Thursday, November 4, 2010

The Peanut Gallery is now extra-crunchy!

Well, folks, we've got ourselves another Republican-led House of Representatives.  You's one thing to have a Republican White House or a Republican Senate, but the House is something of a peanut gallery to begin with; the last thing you need is more nuts.

Pity the poor American electorate; they almost never remember this.

Unfortunately, American voters don't have many tools at their disposal to register displeasure.  Sure, there are a handful of tiny parties out there one can use to thumb one's nose at the bums; but, to have a voice in an actual governing party, one really has to choose between Republicans and Democrats.  Maybe one day these behemoths will be broken up into smaller chunks that can coalesce into governments based on the leading issues of the day, but, for now, it's still Pepsi versus Coke.

This last election was a referendum on the Democratic Party as a whole.  Republicans would like you to think it was about Obama, Reid and Pelosi -- and, to the extent that they are the party leaders, it's true.  But I believe the discontent is much broader. Part of it comes from the voters in the middle who aren't necessarily loyal to one party or the other.  These people can be swayed by policy and/or personality.  But the other part comes from demoralized progressive voters on the left who simply stayed home on election day.  They're frustrated that more wasn't accomplished in the golden opportunity they helped provide. After all, the Democrats had commanding majorities in both chambers and the White House.  If things cannot get done with a line-up like that, why bother?  Unfortunately for Pelosi, the entire House is up for election every two years, making it much more immediately reflective of voters' moods.  Sadly and ironically for her, she was seemingly the only Democrat who was making good on campaign promises.  She delivered; the Senate dithered; and Obama wasted time and energy on a détente that was never possible.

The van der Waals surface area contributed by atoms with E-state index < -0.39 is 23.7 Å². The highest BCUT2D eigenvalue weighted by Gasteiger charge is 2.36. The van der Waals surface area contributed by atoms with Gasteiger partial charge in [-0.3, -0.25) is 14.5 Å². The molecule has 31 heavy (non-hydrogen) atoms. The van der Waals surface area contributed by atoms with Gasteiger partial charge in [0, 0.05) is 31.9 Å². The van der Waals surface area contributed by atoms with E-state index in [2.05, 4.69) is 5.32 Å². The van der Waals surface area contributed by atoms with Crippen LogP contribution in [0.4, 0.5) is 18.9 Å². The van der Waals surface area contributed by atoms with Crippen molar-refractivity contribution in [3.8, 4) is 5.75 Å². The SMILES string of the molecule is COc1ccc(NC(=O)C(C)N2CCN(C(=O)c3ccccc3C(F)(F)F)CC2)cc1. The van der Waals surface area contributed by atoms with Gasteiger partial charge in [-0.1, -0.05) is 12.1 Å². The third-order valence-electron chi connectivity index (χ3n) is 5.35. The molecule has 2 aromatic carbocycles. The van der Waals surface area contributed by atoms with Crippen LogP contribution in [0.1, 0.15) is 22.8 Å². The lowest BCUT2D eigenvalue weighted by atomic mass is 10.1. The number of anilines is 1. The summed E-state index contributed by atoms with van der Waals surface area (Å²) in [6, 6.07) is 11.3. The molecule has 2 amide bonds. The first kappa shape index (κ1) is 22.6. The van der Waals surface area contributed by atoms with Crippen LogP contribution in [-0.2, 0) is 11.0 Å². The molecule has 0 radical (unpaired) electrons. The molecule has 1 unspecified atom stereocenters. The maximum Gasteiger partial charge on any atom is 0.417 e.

So now the gavel gets passed to Ohio's John Boehner -- the quintessence of Wall Street and country club Republicanism. Unfortunately for him, his is a dying bread.  His party has been hijacked by the Tea Party crowd and, just like the Contract with America types before them, they run the very real risk of reminding voters of why a Republican-run House is something of an aberration in American politics.

He's got two years.

But so do the Democrats.  What he and they do and don't do in this intervening period will decide whether Republican gains this cycle are sustained or if this year's results were a periodic attack of American political nuttiness.

[Image source.]